Daugava River

The Daugava River drains portions of the countries of Latvia, Belarus and Russia, prior to discharging to the Gulf of Riga. Also known as the West Dvina River, this watercourse is the fourth largest river discharging to the Baltic Sea catchment.

This 1005 kilometer long river has suffered environmental damage from agricultural runoff and from hydroelectric dam construction, with major impacts dealt in the Soviet era of collective farming. In ancient history the Daugava estuary was a locus of prehistoric settlement, and later marked one of the eastern limits of the voyages of the Vikings.


The lower Daugava valley (nearest the Gulf of Riga) was formed in relatively recent times, as glacial meltwater formed incision on the relatively level terrain near the Baltic Sea coast; these events occurred in the early Holocene, approximately 11,000 years before present. The relatively soft upper soils that were cut by the Daugava can be characterized in most of the Daugava basin in Latvia are chiefly sandy till and other glacio-lacustrine sand. Subsequently after the most recent Ice Age, lacustrine sediments and peat were deposited by riverine flow.

The Valdai hills serve as part of the watershed boundary of the Daugava River; this mountain range marks the regional frontier of glaciation during the most recent Ice Age.


caption Watershed of the Daugava River. In Russia, the Daugava River presents as an outflow from Lake Dvineca; at that outlet in the Valdai Hills, the Daugava channel width is a mere six to eight meters. By the time the Daugava reaches the Belarus/Latvia border, the channel is approximately 200 meters wide and flows through a relatively narrow valley about 500 meters in breadth. In coastal Latvia the Daugava achieves a width of 370 to 750 meters, with a typical depth of about five to fifteen meters.

The major tributaries of the Daugava in its Latvian reaches are the Ogre River and the Aiviekste River.

Water quality

Upstream of the Latvian town of Jekabpils the pH has a characteristic value of about 7.8; in this reach the calcium ion has a typical concentration of around 43 milligrams per liter; nitrate has a concentration of about 0.82 milligrams per liter (as nitrogen); phosphate ion is measured at 0.038 milligrams per liter; and oxygen saturation was measured at eighty percent. The high nitrate and phosphate load of the Daugava is instrumental to the buildup of extensive phytoplankton biomass in the Baltic Sea; other European rivers contributing to such high nutrient loading of the Baltic are the Oder and Vistula Rivers.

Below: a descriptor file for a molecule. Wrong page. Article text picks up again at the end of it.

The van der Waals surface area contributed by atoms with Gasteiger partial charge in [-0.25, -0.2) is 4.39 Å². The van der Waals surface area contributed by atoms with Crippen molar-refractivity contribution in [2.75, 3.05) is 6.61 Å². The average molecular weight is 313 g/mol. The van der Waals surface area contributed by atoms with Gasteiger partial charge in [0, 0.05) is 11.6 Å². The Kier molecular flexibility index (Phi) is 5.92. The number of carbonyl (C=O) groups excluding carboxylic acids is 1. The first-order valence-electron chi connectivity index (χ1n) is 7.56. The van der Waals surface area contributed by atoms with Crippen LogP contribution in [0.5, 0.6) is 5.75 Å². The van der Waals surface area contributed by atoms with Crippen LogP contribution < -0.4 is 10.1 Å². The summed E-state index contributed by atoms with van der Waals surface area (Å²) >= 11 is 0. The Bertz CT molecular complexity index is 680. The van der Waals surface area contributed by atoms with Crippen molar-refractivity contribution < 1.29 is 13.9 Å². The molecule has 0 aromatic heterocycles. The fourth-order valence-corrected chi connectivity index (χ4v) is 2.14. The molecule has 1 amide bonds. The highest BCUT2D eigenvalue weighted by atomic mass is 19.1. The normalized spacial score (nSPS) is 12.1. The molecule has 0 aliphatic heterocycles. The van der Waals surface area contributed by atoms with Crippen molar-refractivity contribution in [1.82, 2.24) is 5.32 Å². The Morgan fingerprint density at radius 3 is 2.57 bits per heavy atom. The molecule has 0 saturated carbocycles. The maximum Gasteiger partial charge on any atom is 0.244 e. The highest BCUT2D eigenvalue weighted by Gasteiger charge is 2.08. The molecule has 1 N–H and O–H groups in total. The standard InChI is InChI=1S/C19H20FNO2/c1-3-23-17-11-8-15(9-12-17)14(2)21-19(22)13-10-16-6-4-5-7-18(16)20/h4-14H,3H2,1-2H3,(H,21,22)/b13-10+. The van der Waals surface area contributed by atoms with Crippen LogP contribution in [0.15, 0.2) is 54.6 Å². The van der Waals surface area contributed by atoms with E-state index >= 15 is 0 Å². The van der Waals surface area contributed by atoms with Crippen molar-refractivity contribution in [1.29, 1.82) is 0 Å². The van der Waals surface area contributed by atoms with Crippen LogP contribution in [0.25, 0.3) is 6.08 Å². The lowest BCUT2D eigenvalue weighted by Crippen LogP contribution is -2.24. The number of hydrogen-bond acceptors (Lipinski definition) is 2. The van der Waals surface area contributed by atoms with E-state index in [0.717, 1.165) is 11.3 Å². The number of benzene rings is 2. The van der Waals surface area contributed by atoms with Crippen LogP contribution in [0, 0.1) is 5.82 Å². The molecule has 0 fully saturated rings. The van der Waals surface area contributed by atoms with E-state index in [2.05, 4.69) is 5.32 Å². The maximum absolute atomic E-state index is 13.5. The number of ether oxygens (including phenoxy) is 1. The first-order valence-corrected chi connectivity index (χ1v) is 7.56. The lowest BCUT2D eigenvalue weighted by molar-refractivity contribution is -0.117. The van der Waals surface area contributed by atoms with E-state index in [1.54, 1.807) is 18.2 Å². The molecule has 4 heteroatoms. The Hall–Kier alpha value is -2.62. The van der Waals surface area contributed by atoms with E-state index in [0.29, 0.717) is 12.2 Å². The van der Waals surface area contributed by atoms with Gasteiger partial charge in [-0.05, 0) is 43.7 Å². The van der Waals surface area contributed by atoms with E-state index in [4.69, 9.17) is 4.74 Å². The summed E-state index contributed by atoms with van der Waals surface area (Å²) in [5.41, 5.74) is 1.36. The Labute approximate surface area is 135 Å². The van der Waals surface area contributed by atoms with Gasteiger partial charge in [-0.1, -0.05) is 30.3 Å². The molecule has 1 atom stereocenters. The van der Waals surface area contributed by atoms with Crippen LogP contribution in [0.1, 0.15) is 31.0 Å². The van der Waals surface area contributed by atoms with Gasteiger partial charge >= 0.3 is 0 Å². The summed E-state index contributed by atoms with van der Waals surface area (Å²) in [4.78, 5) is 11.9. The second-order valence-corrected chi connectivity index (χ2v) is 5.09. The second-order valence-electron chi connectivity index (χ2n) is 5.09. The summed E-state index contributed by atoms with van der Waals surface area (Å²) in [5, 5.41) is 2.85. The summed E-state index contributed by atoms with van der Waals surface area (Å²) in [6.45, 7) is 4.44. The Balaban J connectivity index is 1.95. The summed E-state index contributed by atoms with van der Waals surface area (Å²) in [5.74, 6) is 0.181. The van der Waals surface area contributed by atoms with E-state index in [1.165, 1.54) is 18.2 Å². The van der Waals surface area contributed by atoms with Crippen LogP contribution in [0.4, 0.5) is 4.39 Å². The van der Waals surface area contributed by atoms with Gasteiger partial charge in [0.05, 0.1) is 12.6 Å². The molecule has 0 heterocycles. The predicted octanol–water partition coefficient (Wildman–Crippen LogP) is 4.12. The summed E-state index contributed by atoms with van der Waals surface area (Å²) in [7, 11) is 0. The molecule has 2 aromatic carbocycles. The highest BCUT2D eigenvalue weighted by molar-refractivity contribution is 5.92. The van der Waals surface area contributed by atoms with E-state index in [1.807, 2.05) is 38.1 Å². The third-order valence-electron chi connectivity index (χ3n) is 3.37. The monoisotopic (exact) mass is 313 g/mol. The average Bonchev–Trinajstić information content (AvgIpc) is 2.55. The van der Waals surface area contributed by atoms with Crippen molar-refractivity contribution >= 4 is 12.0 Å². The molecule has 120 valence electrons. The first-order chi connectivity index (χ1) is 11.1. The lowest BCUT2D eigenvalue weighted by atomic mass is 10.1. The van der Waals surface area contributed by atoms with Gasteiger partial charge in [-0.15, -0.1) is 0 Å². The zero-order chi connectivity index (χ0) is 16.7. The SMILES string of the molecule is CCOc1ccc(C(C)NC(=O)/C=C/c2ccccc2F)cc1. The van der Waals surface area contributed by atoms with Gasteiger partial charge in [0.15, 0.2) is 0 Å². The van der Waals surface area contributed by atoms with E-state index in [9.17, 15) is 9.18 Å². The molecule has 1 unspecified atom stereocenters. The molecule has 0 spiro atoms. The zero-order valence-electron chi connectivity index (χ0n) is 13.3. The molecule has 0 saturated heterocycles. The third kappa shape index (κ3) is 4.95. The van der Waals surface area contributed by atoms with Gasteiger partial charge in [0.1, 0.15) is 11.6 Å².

The Lielupe River, a Latvian tributary, is considered biologically dead from the heavy loading of toxic water pollutant discharges. At the end of the Soviet period in Latvia, discharge to the Leilupe of toxic hospital waste and municipal wastewater sludge reached a level of 250,000 metric tons per annum. The Leilupe was closed to swimming in 1982, with bacteria counts reaching one half million per liter, among the worst of any world surface water.

In Belarus, water pollution of the Daugava is considered moderately severe, with the chief sources being treated wastewater, fish-farming and agricultural chemical runoff (e.g. herbicides, pesticides, nitrate and phosphate).

Aquatic biota

caption European sturgeon. Illustrations de Ichtyologie ou histoire naturelle générale et particulière des Poissons Bloch, Marcus Elieser, J. F. Hennig, Plumier, Krüger, Pater, Schmidt, Ludwig, Bodenehr, Moritz

The chief marine mammal in the Daugava is the European otter (lutra lutra). The Daugava estuary, along with estuaries of the Gauja and Parnu Rivers, is an important repository of aquatic organisms for the Gulf of Riga itself.